In: Nephrology Dialysis Transplantation, Vol. 31, No. 6, 24.06.2016, p. 978-984.

Research output: Contribution to journalArticle

Peters, SAE, Bots, ML, Canaud, B, Davenport, A, Grooteman, MPC, Kircelli, F, Locatelli, F, Maduell, F, Morena, M, Nubé, MJ, Ok, E, Torres, F, Woodward, M & Blankestijn, PJ 2016, 'Haemodiafiltration and mortality in end-stage kidney disease patients: A pooled individual participant data analysis from four randomized controlled trials', Nephrology Dialysis Transplantation, vol. 31, no. 6, pp. 978-984. https://doi.org/10.1093/ndt/gfv349
Peters, Sanne A E ; Bots, Michiel L. ; Canaud, Bernard ; Davenport, Andrew ; Grooteman, Muriel P C ; Kircelli, Fatih ; Locatelli, Francesco ; Maduell, Francisco ; Morena, Marion ; Nubé, Menso J. ; Ok, Ercan ; Torres, Ferran ; Woodward, Mark ; Blankestijn, Peter J. / Haemodiafiltration and mortality in end-stage kidney disease patients : A pooled individual participant data analysis from four randomized controlled trials. In: Nephrology Dialysis Transplantation. 2016 ; Vol. 31, No. 6. pp. 978-984.
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AU - Davenport, Andrew

AU - Grooteman, Muriel P C

AU - Kircelli, Fatih

AU - Locatelli, Francesco

AU - Maduell, Francisco

AU - Morena, Marion

AU - Nubé, Menso J.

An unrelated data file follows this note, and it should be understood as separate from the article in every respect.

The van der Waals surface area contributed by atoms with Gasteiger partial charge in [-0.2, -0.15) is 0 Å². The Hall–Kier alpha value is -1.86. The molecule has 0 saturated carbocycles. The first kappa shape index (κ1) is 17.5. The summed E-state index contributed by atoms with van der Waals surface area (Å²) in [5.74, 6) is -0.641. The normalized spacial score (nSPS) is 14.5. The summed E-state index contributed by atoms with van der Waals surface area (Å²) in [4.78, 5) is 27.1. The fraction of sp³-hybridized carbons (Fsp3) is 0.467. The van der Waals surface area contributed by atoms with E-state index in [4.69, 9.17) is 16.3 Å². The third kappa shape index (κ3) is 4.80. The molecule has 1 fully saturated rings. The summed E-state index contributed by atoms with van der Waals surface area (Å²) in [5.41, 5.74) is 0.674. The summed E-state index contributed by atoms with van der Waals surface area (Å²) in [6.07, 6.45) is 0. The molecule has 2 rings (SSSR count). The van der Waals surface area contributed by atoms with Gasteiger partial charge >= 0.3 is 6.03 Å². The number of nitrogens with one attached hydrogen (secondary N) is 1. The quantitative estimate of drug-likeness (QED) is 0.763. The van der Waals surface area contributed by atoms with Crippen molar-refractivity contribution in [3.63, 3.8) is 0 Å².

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N2 - Background Mortality rates remain high for haemodialysis (HD) patients and simply increasing the HD dose to remove more small solutes does not improve survival. Online haemodiafiltration (HDF) provides additional clearance of larger toxins compared with standard HD. Randomized controlled trials (RCTs) comparing HDF with conventional HD on all-cause and cause-specific mortality in end-stage kidney disease (ESKD) patients reported inconsistent results and were at high risk of bias. We conducted a pooled individual participant data analysis of RCTs to provide the most reliable evidence to date on the effects of HDF on mortality outcomes in ESKD patients. Methods Individual participant data were used from four trials that compared online HDF with HD and were designed to examine the effects of HDF on mortality endpoints. Bias by informative censoring of patients was resolved. Hazard ratios (HRs) and 95% confidence intervals (95% CI) comparing the effect of online HDF versus HD on all-cause and cause-specific mortality were calculated using the Cox proportional hazard regression models. The relationship between convection volume and the study outcomes was examined by delivered convection volume standardized to body surface area. Results After a median follow-up of 2.5 years (Q1-Q3: 1.9-3.0), 769 of the 2793 participants had died (292 cardiovascular deaths). Online HDF reduced the risk of all-cause mortality by 14% (95% CI: 1%; 25%) and cardiovascular mortality by 23% (95% CI: 3%; 39%). There was no evidence for a differential effect in subgroups. The largest survival benefit was for patients receiving the highest delivered convection volume [>23 L per 1.73 m2 body surface area (BSA) per session], with a multivariable-adjusted HR of 0.78 (95% CI: 0.62; 0.98) for all-cause mortality and 0.69 (95% CI: 0.47; 1.00) for cardiovascular disease mortality. Conclusions This pooled individual participant analysis on the effects of online HDF compared with conventional HD indicates that online HDF reduces the risk of mortality in ESKD patients. This effect holds across a variety of important clinical subgroups of patients and is most pronounced for those receiving a higher convection volume normalized to BSA.